Letter from Puno: Using the law to protect community rights

1 April 2019

Jatucachi is an indigenous community dedicated to raising alpaca in the highlands of Puno in an area straddling the border between Puno and Moquegua regions. It is a remote place, and the community lands stretch over a large area of barren mountain terrain. But it has become the centre of legal attention as the indigenous leaders, with the help of a local NGO, struggle to enforce their rights to prior consultation (consulta previa) against a number of mining companies.

The case is against Ingemmet and the Ministry of Energy and Mines. It concerns the duty of the state, under existing legislation, to enter into consultation with local communities before initiating mining concessions. In the first hearing, held in the city of Puno last year, the community (unusually) won the case, with legal representation by lawyers from Derechos Humanos y Medio Ambiente (DHUMA), an NGO based in Puno. The state immediately appealed. A second hearing was held earlier this month; a ruling is expected in the very near future.

The state’s defence is based on procedural points, alleging that the communities did not follow the prescribed rules. “They don’t challenge the substance of the case because they know we are in the right” says Cristóbal Yugra, a lawyer and DHUMA’s executive director.

The ruling will have major significance in the battle to ensure that indigenous communities are consulted before concessions are granted to mining companies on community lands. The mining industry has fought tooth and nail to ensure that the legislation on consulta previa is not applied to highland communities on the grounds that these are not ‘indigenous’. Jatucachi, an Aymaran community, is emblematic; its people could hardly be more indigenous.

The community insists that consulta previa must take place before a concession is granted as stipulated in ILO Convention 169 on the rights of indigenous peoples, which entered into effect in Peru on February 2, 1995; in this case the state alleges that it should take place only before exploitation begins.

The case is among a number of similar actions being fought by DHUMA with the Instituto de Defensa Legal (IDL), a Lima based NGO, as co-defender. Two others raise similar issues, those relating to Chila Chambilla and Chila Pucara, both Aymara communities in the district of Juli in the south of Puno region.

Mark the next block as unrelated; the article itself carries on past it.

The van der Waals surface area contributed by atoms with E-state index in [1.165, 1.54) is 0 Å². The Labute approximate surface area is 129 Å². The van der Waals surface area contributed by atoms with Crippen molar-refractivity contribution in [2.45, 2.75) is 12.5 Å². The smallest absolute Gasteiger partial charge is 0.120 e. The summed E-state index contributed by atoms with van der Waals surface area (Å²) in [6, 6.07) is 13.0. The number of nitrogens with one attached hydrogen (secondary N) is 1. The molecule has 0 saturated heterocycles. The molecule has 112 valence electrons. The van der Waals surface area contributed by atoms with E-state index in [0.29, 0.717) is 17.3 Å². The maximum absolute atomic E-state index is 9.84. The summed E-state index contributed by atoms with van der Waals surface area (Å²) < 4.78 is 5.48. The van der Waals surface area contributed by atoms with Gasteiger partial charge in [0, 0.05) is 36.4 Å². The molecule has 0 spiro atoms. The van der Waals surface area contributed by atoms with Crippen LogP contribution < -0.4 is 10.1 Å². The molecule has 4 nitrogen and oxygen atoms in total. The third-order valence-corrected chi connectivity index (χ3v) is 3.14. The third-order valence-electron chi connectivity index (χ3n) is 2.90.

According to Yugra, these legal battles are a matter of life and death to the communities concerned. ”People’s existence is in doubt” he says since mining transforms their culture and forms of sustenance, “the state should be there to protect their rights as Peruvian citizens”.

DHUMA has issued legal challenges based on the constitutional duty of the state to protect its citizens. It has brought in international support to back up such acciones de amparo. Two such cases have been before the Constitutional Tribunal since 2011.

The NGO was closely involved in defending those involved in the so-called aymarazo, a protest in 2011 against a concession awarded to Bear Creek, a Canadian mining company which forced the then García government to call a halt to the project. One of those accused was Walter Aduviri, the current regional governor of Puno. He still faces legal charges, though the charge of extortion has now been dropped along with the warrant for his arrest.

DHUMA, which involves lawyers, educators, social communicators and anthropologists along with others who defend consulta previa, seek to use judicial means to reverse government policy. “The only other alternative open to communities is social protest” says Patricia Ryan, a Maryknoll sister who was one of the group’s founders, “and what we are seeing is the criminalisation of protest”. The group’s links to US human rights defenders has given it extra muscle “The last thing they [the government] want is international attention” Ryan adds.


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